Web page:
Examples of polar electrodes with which these problems can be resolved include the polar electrode provided in JP (Kokai) 11-154630, wherein a porous electrode sheet (polarizable porous sheet) and collector are laminated with a conductive intermediate layer interposed therebetween, and part of this conductive intermediate layer extends into the porous region of this electrode sheet.

The polar electrode disclosed in JP (Kokai) 11-154630 has lower internal resistance than conventional electrodes, and electric double layer capacitors produced using this electrode have exceptional electric capacity and lower internal resistance relative to conventional electric double layer capacitors. This electrode also has exceptional capacity for mass production.

However, with conventional electric double layer capacitors, when moisture is adsorbed on the electrode, the adsorbed moisture undergoes electrolysis when the capacitor is used, and this phenomenon causes loss of capacitor performance.

Thus, electrodes for electric double layer capacitors are subjected to a drying treatment prior to use in capacitors, but in order to more thoroughly prevent loss of performance in electric double layer capacitors while also increasing electric double layer capacitor productivity, it is desirable to completely remove the moisture in the electrode in a short period of time. Consequently, a demand has existed for drying processes that are carried out at higher temperatures.

The present invention was developed in view of the foregoing, and it is an object thereof to provide an electrode that has high heat-resistant adhesion between the collector and polarizable porous sheet, can withstand higher drying treatment temperatures, has low internal resistance, is easy to produce continuously, and can ensure high electric capacity and low internal resistance when used in electric double layer capacitors; a method for manufacturing same; an electric double layer capacitor that employs this electrode; and a conductive adhesive that is suitable for use in the electrode.

SUMMARY OF THE INVENTION

The main point of the electrode for electric double layer capacitors of the present invention with which the above objective is achieved pertains to an electrode wherein a polarizable porous sheet composed of constituent elements including a carbonaceous electric double layer forming material (e.g., activated charcoal), a carbon material for ensuring conductivity, and a binder is integrated via a conductive intermediate layer on at least one surface of a collector, with the conductive intermediate layer containing synthetic rubber and two or more types of carbon material with different particle diameters. The term “sheet” in this specification generally includes so-called “films.”

The above electrode preferably contains lead and/or carbon black in the form of a thin sheet as the carbon material that is present in the conductive intermediate layer.

The above synthetic rubber that constitutes the above conductive intermediate layer is preferably a styrene-butadiene rubber, and it is additionally preferable for the styrene-butadiene rubber to have a glass transition temperature of −5 to 30° C.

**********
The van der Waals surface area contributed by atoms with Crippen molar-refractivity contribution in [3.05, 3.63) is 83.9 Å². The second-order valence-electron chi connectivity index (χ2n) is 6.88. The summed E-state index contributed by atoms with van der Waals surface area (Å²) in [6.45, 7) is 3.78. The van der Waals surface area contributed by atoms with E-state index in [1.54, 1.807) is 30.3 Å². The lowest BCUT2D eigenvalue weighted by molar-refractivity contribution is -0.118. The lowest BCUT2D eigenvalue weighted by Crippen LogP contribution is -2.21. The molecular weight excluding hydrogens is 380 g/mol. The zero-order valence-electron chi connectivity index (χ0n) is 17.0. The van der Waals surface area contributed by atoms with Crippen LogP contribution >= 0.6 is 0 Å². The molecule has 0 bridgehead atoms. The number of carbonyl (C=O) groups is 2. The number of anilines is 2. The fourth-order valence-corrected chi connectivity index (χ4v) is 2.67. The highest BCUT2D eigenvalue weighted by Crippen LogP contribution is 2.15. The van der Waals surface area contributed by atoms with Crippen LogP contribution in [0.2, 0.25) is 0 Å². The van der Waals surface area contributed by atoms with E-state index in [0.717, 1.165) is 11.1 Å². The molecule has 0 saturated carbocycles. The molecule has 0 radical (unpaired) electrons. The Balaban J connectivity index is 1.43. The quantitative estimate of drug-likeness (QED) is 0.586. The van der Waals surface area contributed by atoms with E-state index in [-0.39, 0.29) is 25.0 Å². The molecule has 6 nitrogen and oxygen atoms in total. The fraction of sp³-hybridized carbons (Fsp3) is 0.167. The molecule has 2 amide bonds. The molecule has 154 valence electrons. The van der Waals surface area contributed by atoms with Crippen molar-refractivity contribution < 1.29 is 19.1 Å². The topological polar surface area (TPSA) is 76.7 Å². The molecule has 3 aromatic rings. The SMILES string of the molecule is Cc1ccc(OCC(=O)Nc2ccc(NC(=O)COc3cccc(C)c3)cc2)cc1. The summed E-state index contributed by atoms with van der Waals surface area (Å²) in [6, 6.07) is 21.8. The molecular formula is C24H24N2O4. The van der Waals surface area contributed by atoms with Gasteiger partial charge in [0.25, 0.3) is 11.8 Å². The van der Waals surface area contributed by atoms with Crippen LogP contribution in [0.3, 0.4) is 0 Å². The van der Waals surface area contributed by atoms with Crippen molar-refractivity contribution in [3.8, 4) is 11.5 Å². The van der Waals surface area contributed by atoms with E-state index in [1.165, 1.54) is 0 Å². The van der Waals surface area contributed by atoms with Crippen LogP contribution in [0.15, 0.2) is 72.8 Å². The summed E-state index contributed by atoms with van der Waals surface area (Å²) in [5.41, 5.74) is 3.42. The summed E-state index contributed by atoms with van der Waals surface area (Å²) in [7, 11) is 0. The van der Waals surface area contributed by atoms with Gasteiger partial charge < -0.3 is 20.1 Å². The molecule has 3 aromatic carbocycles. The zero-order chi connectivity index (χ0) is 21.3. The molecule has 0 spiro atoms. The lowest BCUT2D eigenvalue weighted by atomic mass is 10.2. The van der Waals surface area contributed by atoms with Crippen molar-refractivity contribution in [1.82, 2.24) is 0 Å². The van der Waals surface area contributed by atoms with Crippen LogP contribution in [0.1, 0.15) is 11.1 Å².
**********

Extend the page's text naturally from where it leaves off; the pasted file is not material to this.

The above conductive intermediate layer is a material formed using the conductive adhesive containing the above carbon material, synthetic rubber and dispersion medium. The total carbon material content is 3 to 30 mass % in the conductive adhesive, but it is recommended that the content of the synthetic rubber be 7 mass % or less in the conductive adhesive.

The polarizable porous sheet is a porous body, and preferably has an average pore diameter of 0.1 to 5 μm and a porosity of 40 to 90%. The above collector preferably is a material that is constituted by aluminum, and it is recommended that the collector have a surface that has been subjected to a surface roughening treatment.

The electric double layer capacitor electrode of the present invention can be produced by applying a conductive adhesive (C) consisting of a dispersion medium, two or more types of carbon materials with different particle diameters, and a synthetic rubber to the joining surface of a polarizable porous sheet (A) composed of constituent materials including a carbonaceous electric double layer forming material (e.g., activated charcoal), a carbon material for ensuring conductivity, and a binder and/or collector (B); and, prior to drying this dispersion medium, affixing the collector and the polarizable porous sheet and compressing them, thus causing regions of the non-volatile component of the conductive adhesive to be pressed into the holes of the polarizable porous sheet.

In addition, electric double layer capacitors that have the electric double layer capacitor electrode of the present invention as well as the above conductive adhesive used for forming the conductive intermediate layer are also within the scope of the present invention.

DESCRIPTION OF THE DRAWINGS

FIG. 1 is a partially enlarged cross-sectional schematic diagram showing an example of the electric double layer capacitor of the present invention;

FIG. 2 is a partially enlarged cross-sectional schematic diagram showing another example of the electric double layer capacitor of the present invention;

FIG. 3 is a partially enlarged cross-sectional schematic diagram showing yet another example of the electric double layer capacitor of the present invention;